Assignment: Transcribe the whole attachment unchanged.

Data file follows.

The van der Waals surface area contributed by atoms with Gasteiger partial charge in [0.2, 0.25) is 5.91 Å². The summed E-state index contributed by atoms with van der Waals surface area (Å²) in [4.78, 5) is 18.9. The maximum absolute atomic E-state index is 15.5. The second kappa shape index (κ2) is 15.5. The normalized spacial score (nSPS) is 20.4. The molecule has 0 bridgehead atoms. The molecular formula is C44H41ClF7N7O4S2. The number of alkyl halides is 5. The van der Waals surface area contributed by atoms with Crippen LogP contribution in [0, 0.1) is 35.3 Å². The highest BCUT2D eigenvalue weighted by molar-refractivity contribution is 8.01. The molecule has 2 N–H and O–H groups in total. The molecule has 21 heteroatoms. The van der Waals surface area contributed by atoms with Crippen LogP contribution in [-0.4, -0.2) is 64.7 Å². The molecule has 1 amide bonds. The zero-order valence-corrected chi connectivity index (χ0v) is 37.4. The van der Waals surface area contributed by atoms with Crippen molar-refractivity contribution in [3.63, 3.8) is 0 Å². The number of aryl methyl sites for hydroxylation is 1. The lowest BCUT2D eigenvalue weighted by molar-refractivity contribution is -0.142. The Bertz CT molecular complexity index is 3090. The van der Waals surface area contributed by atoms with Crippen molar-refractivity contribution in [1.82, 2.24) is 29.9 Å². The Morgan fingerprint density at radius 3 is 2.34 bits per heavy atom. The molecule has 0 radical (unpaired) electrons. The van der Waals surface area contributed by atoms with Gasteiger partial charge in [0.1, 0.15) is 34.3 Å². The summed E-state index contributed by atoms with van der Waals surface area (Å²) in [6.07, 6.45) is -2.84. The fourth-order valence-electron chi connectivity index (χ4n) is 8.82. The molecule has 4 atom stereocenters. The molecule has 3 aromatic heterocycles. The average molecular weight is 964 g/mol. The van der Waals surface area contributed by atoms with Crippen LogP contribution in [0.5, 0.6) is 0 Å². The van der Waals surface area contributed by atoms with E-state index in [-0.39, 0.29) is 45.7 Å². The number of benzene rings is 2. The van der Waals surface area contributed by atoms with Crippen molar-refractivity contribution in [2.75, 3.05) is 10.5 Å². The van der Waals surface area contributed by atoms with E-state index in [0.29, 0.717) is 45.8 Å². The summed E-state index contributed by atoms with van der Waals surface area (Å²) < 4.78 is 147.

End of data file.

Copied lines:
The van der Waals surface area contributed by atoms with Gasteiger partial charge in [0.2, 0.25) is 5.91 Å². The summed E-state index contributed by atoms with van der Waals surface area (Å²) in [4.78, 5) is 18.9. The maximum absolute atomic E-state index is 15.5. The second kappa shape index (κ2) is 15.5. The normalized spacial score (nSPS) is 20.4. The molecule has 0 bridgehead atoms. The molecular formula is C44H41ClF7N7O4S2. The number of alkyl halides is 5. The van der Waals surface area contributed by atoms with Crippen LogP contribution in [0, 0.1) is 35.3 Å². The highest BCUT2D eigenvalue weighted by molar-refractivity contribution is 8.01. The molecule has 2 N–H and O–H groups in total. The molecule has 21 heteroatoms. The van der Waals surface area contributed by atoms with Crippen LogP contribution in [-0.4, -0.2) is 64.7 Å². The molecule has 1 amide bonds. The zero-order valence-corrected chi connectivity index (χ0v) is 37.4. The van der Waals surface area contributed by atoms with Crippen molar-refractivity contribution in [3.63, 3.8) is 0 Å². The number of aryl methyl sites for hydroxylation is 1. The lowest BCUT2D eigenvalue weighted by molar-refractivity contribution is -0.142. The Bertz CT molecular complexity index is 3090. The van der Waals surface area contributed by atoms with Crippen molar-refractivity contribution in [1.82, 2.24) is 29.9 Å². The Morgan fingerprint density at radius 3 is 2.34 bits per heavy atom. The molecule has 0 radical (unpaired) electrons. The van der Waals surface area contributed by atoms with Gasteiger partial charge in [0.1, 0.15) is 34.3 Å². The summed E-state index contributed by atoms with van der Waals surface area (Å²) in [6.07, 6.45) is -2.84. The fourth-order valence-electron chi connectivity index (χ4n) is 8.82. The molecule has 4 atom stereocenters. The molecule has 3 aromatic heterocycles. The average molecular weight is 964 g/mol. The van der Waals surface area contributed by atoms with Crippen LogP contribution in [0.5, 0.6) is 0 Å². The van der Waals surface area contributed by atoms with E-state index in [-0.39, 0.29) is 45.7 Å². The number of benzene rings is 2. The van der Waals surface area contributed by atoms with Crippen molar-refractivity contribution in [2.75, 3.05) is 10.5 Å². The van der Waals surface area contributed by atoms with E-state index in [0.29, 0.717) is 45.8 Å². The summed E-state index contributed by atoms with van der Waals surface area (Å²) < 4.78 is 147.